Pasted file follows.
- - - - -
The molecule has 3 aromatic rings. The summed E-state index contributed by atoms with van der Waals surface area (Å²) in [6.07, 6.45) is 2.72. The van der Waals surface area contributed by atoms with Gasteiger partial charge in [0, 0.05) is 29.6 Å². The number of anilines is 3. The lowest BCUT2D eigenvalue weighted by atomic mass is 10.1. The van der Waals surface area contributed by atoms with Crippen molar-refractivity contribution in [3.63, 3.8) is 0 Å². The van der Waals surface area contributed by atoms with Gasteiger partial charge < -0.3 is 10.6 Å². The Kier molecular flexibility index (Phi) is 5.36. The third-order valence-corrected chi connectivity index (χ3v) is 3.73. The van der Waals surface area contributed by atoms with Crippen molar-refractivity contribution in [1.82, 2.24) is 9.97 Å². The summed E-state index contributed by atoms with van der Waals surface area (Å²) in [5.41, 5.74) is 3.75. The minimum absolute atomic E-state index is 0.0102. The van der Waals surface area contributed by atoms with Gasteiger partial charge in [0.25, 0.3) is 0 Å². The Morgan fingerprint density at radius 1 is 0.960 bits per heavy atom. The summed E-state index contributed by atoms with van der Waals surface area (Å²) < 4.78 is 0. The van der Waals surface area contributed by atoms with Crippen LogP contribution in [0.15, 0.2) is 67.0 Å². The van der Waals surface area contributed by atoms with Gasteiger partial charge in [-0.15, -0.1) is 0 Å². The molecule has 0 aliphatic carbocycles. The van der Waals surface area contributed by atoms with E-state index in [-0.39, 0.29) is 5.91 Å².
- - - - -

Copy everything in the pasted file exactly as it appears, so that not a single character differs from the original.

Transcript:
The molecule has 3 aromatic rings. The summed E-state index contributed by atoms with van der Waals surface area (Å²) in [6.07, 6.45) is 2.72. The van der Waals surface area contributed by atoms with Gasteiger partial charge in [0, 0.05) is 29.6 Å². The number of anilines is 3. The lowest BCUT2D eigenvalue weighted by atomic mass is 10.1. The van der Waals surface area contributed by atoms with Crippen molar-refractivity contribution in [3.63, 3.8) is 0 Å². The van der Waals surface area contributed by atoms with Gasteiger partial charge < -0.3 is 10.6 Å². The Kier molecular flexibility index (Phi) is 5.36. The third-order valence-corrected chi connectivity index (χ3v) is 3.73. The van der Waals surface area contributed by atoms with Crippen molar-refractivity contribution in [1.82, 2.24) is 9.97 Å². The summed E-state index contributed by atoms with van der Waals surface area (Å²) in [5.41, 5.74) is 3.75. The minimum absolute atomic E-state index is 0.0102. The van der Waals surface area contributed by atoms with Gasteiger partial charge in [0.25, 0.3) is 0 Å². The Morgan fingerprint density at radius 1 is 0.960 bits per heavy atom. The summed E-state index contributed by atoms with van der Waals surface area (Å²) < 4.78 is 0. The van der Waals surface area contributed by atoms with Crippen LogP contribution in [0.15, 0.2) is 67.0 Å². The van der Waals surface area contributed by atoms with Gasteiger partial charge in [-0.15, -0.1) is 0 Å². The molecule has 0 aliphatic carbocycles. The van der Waals surface area contributed by atoms with E-state index in [-0.39, 0.29) is 5.91 Å².